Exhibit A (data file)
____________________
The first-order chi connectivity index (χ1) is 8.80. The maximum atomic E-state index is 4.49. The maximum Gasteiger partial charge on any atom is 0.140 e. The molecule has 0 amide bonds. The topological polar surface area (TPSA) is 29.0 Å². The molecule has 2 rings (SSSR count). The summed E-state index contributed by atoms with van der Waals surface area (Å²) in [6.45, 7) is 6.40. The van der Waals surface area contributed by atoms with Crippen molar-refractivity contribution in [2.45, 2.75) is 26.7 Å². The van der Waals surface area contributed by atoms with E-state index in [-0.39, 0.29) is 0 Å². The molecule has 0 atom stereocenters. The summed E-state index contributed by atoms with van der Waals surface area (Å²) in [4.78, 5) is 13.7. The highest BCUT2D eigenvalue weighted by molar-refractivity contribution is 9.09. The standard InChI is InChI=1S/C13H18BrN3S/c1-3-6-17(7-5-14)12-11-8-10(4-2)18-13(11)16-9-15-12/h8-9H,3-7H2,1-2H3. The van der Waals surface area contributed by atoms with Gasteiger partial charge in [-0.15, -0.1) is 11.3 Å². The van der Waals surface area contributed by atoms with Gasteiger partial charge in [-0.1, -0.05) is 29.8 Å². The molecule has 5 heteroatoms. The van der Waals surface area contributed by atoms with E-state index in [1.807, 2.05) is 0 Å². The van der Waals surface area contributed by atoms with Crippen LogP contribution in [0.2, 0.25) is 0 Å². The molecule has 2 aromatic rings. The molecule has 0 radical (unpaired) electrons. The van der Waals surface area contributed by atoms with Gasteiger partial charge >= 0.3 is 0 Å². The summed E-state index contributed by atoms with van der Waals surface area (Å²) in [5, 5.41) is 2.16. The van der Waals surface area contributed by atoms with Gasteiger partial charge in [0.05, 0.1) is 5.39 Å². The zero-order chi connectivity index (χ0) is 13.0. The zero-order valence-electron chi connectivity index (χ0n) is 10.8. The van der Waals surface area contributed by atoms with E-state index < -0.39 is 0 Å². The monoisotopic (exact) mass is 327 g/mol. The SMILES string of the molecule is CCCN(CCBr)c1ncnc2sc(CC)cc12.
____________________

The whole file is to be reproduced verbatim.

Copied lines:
The first-order chi connectivity index (χ1) is 8.80. The maximum atomic E-state index is 4.49. The maximum Gasteiger partial charge on any atom is 0.140 e. The molecule has 0 amide bonds. The topological polar surface area (TPSA) is 29.0 Å². The molecule has 2 rings (SSSR count). The summed E-state index contributed by atoms with van der Waals surface area (Å²) in [6.45, 7) is 6.40. The van der Waals surface area contributed by atoms with Crippen molar-refractivity contribution in [2.45, 2.75) is 26.7 Å². The van der Waals surface area contributed by atoms with E-state index in [-0.39, 0.29) is 0 Å². The molecule has 0 atom stereocenters. The summed E-state index contributed by atoms with van der Waals surface area (Å²) in [4.78, 5) is 13.7. The highest BCUT2D eigenvalue weighted by molar-refractivity contribution is 9.09. The standard InChI is InChI=1S/C13H18BrN3S/c1-3-6-17(7-5-14)12-11-8-10(4-2)18-13(11)16-9-15-12/h8-9H,3-7H2,1-2H3. The van der Waals surface area contributed by atoms with Gasteiger partial charge in [-0.15, -0.1) is 11.3 Å². The van der Waals surface area contributed by atoms with Gasteiger partial charge in [-0.1, -0.05) is 29.8 Å². The molecule has 5 heteroatoms. The van der Waals surface area contributed by atoms with E-state index in [1.807, 2.05) is 0 Å². The van der Waals surface area contributed by atoms with Crippen LogP contribution in [0.2, 0.25) is 0 Å². The molecule has 2 aromatic rings. The molecule has 0 radical (unpaired) electrons. The van der Waals surface area contributed by atoms with Gasteiger partial charge >= 0.3 is 0 Å². The summed E-state index contributed by atoms with van der Waals surface area (Å²) in [5, 5.41) is 2.16. The van der Waals surface area contributed by atoms with Gasteiger partial charge in [0.05, 0.1) is 5.39 Å². The zero-order chi connectivity index (χ0) is 13.0. The zero-order valence-electron chi connectivity index (χ0n) is 10.8. The van der Waals surface area contributed by atoms with E-state index < -0.39 is 0 Å². The monoisotopic (exact) mass is 327 g/mol. The SMILES string of the molecule is CCCN(CCBr)c1ncnc2sc(CC)cc12.